The world’s advanced economies have hit the buffers with efforts to slash carbon dioxide emissions.
A relatively high and much more stable oil price has generated a lot of renewed investor interest in the North Sea upstream E&P sector over the past 12 months or so.
Dr Timothy King from the Kent Business School at the University of Kent comments on the news that Shell will link executive pay to carbon reduction targets, arguing this is a welcome move as shareholders’ increasingly recognise the importance of corporate social responsibility within business operations.
Achieving the regional economic renaissance is the challenge that is now uniting us across north-east Scotland.
Across the oil and gas industry, plans to adopt new digital technologies are acknowledged as a priority, with increasing investment allocated to areas like artificial intelligence (AI), the Internet of Things (IoT), blockchain and augmented reality (AR).
There was a time when buying a high-quality suit meant having it tailor made. Though that may still be the preference for those with the luxuries of time and money to spare, for most, times have changed. Saville Row has faded; the high street has taken over and we’re accustomed to quality and variety available right off the shelf – even with rentals.
Having followed the rise to prominence of the UK Atlantic frontier, I’m delighted that operator BP has brought the second phase of the giant Clair field onstream.
This week Greenpeace provided written evidence to the Future of the Oil and Gas Industry, Commons Select Committee. The topic was decommissioning and the position Greenpeace presented was one of support for OSPAR 98/3.
Former member of hacktivist group Anonymous, Mike 'sting3r' Jones discusses future threats and trends for big oil and gas firms to look out for in the near future.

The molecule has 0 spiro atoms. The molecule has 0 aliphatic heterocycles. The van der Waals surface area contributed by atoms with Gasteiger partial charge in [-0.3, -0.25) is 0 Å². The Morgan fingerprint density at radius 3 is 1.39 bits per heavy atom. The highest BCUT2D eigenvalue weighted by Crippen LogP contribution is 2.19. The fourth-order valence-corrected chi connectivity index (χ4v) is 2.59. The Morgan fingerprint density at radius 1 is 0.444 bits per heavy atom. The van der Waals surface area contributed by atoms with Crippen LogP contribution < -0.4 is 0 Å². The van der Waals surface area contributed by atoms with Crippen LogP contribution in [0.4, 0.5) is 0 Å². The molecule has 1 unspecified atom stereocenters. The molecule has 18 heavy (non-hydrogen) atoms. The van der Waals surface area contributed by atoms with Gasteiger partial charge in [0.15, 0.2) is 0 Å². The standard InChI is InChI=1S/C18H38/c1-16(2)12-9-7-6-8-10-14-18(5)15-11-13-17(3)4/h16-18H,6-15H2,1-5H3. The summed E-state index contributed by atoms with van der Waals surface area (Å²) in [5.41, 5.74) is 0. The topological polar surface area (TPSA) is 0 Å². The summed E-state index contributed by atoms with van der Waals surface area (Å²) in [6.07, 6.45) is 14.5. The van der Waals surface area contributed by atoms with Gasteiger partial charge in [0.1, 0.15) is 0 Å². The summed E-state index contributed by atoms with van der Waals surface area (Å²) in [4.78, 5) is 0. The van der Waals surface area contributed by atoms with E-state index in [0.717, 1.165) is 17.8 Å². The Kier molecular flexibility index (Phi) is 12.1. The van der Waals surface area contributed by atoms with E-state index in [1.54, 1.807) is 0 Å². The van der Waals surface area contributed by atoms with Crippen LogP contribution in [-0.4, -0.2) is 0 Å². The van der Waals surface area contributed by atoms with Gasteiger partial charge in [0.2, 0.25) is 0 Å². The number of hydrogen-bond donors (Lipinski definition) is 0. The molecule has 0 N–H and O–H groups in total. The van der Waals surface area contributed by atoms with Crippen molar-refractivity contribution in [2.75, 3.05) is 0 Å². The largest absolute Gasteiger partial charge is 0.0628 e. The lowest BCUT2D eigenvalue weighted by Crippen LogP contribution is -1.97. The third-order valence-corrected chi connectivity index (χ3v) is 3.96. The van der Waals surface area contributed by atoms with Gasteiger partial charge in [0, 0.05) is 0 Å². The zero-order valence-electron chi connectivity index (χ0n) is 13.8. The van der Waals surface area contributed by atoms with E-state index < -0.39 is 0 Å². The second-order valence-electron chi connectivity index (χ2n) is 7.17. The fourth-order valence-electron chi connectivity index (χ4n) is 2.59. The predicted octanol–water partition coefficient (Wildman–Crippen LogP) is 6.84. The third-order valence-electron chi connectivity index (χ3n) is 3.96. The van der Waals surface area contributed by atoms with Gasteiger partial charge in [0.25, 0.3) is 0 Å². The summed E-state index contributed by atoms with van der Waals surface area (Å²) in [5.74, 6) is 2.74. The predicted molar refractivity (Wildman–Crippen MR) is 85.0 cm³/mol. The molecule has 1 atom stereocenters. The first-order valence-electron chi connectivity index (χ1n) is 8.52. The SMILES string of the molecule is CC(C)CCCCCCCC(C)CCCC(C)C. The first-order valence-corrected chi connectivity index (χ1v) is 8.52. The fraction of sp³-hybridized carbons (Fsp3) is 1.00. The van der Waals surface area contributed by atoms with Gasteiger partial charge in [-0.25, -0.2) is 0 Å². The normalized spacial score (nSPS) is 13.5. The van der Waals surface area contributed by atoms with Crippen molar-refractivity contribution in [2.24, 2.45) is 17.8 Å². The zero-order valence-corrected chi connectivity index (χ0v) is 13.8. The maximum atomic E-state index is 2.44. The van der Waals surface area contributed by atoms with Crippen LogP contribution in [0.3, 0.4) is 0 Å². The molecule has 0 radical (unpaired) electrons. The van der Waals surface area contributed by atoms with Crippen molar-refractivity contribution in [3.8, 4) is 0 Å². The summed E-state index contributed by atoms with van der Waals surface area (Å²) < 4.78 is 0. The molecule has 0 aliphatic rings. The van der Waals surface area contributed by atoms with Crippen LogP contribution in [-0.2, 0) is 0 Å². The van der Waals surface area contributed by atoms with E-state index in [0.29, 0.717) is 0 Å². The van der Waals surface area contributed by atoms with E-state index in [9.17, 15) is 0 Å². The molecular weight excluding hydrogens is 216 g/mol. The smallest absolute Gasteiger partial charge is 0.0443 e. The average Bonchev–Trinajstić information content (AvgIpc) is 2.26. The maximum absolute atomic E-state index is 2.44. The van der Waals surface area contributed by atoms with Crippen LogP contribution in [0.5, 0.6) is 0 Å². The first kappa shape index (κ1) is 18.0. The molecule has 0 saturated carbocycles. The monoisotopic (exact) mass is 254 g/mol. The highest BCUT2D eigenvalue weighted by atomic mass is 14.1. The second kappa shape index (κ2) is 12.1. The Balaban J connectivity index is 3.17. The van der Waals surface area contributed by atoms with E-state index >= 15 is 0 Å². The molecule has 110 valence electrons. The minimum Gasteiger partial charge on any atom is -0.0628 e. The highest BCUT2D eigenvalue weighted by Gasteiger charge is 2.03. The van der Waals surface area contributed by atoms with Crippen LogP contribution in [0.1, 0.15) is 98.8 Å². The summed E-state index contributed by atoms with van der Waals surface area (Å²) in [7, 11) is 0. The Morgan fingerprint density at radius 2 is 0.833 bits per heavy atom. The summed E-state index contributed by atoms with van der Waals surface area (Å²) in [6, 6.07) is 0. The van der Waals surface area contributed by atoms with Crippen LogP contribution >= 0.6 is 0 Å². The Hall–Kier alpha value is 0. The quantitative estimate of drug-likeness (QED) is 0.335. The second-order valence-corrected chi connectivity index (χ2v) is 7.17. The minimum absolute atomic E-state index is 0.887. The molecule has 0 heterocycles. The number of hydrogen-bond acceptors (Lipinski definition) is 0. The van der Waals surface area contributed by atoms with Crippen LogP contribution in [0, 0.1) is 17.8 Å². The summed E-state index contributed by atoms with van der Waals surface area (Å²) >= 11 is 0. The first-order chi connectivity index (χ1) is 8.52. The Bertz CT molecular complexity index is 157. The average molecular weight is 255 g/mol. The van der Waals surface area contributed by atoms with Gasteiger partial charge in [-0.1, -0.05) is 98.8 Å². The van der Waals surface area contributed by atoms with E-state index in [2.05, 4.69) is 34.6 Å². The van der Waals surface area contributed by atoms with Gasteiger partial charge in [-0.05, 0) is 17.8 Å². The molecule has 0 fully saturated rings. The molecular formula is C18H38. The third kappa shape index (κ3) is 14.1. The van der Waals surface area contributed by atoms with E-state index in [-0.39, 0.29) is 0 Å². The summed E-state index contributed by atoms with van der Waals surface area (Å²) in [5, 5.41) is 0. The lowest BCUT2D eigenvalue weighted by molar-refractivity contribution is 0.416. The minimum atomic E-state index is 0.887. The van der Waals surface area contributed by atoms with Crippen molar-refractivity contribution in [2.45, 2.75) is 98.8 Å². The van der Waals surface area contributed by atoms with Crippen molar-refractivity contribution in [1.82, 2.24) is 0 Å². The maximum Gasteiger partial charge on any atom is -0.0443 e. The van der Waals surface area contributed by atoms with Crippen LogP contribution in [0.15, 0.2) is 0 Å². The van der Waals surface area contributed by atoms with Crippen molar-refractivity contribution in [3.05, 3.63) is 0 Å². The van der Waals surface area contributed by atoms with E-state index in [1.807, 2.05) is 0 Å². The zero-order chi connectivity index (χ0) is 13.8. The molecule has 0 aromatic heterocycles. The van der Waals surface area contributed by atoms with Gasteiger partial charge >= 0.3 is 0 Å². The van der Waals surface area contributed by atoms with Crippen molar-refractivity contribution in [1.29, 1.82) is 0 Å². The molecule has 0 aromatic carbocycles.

The mature phase of oil and gas operations on the UK continental shelf is proving to be more complex than we could have imagined even a few short years ago. It has long been recognised that, once a reservoir was depleted and the infrastructure associated with it redundant, decommissioning would be required in accordance with the UK’s international obligations. But it is now clear that, even as some reservoirs reach that point, new discoveries are being made and their development may depend on having access to existing infrastructure which otherwise would be decommissioned. The complex decisions involved in balancing the needs of new and future projects with the expectations of companies who want to decommission infrastructure is a matter for the Oil and Gas Authority working in conjunction with the Department for Business, Energy and Industrial Strategy.
The global energy sector is evolving, and foreign direct investment is helping the UK to lead the way.
We’ve all heard it…
Michael Ferguson, director, Sustainable Finance, S&P Global Ratings explores the potentially bumpy ride ahead as California sets out on its road to a 100% renewable energy grid
Ensuring the highest possible safety standards has always been a priority for Oil and Gas, particularly in drilling operations. But now, more than ever, the industry is being reminded of the importance of mitigating Dropped Object risks as stacked rigs are brought out of retirement and returned to operations.